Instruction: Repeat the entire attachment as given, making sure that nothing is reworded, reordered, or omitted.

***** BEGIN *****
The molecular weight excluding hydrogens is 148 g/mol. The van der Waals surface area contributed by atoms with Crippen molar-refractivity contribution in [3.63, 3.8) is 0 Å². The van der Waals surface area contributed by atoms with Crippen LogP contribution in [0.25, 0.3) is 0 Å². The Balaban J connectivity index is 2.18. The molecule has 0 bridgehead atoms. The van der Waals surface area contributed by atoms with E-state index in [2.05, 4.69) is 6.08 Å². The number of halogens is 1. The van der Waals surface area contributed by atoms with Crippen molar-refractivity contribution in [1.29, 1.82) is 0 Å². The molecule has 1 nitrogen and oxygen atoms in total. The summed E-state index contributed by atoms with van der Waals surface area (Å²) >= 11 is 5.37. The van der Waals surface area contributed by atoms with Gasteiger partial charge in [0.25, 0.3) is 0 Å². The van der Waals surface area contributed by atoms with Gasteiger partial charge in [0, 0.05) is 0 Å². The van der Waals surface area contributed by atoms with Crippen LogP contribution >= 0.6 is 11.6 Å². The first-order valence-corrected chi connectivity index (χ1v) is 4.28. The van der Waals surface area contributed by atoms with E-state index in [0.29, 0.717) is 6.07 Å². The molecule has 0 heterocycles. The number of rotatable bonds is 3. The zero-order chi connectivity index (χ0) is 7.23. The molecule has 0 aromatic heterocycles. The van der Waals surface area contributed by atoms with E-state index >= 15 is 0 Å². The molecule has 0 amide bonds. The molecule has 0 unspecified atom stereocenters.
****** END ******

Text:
The molecular weight excluding hydrogens is 148 g/mol. The van der Waals surface area contributed by atoms with Crippen molar-refractivity contribution in [3.63, 3.8) is 0 Å². The van der Waals surface area contributed by atoms with Crippen LogP contribution in [0.25, 0.3) is 0 Å². The Balaban J connectivity index is 2.18. The molecule has 0 bridgehead atoms. The van der Waals surface area contributed by atoms with E-state index in [2.05, 4.69) is 6.08 Å². The number of halogens is 1. The van der Waals surface area contributed by atoms with Crippen molar-refractivity contribution in [1.29, 1.82) is 0 Å². The molecule has 1 nitrogen and oxygen atoms in total. The summed E-state index contributed by atoms with van der Waals surface area (Å²) >= 11 is 5.37. The van der Waals surface area contributed by atoms with Gasteiger partial charge in [0.25, 0.3) is 0 Å². The van der Waals surface area contributed by atoms with Gasteiger partial charge in [0, 0.05) is 0 Å². The van der Waals surface area contributed by atoms with Crippen LogP contribution >= 0.6 is 11.6 Å². The first-order valence-corrected chi connectivity index (χ1v) is 4.28. The van der Waals surface area contributed by atoms with E-state index in [0.29, 0.717) is 6.07 Å². The molecule has 0 heterocycles. The number of rotatable bonds is 3. The zero-order chi connectivity index (χ0) is 7.23. The molecule has 0 aromatic heterocycles. The van der Waals surface area contributed by atoms with E-state index >= 15 is 0 Å². The molecule has 0 amide bonds. The molecule has 0 unspecified atom stereocenters.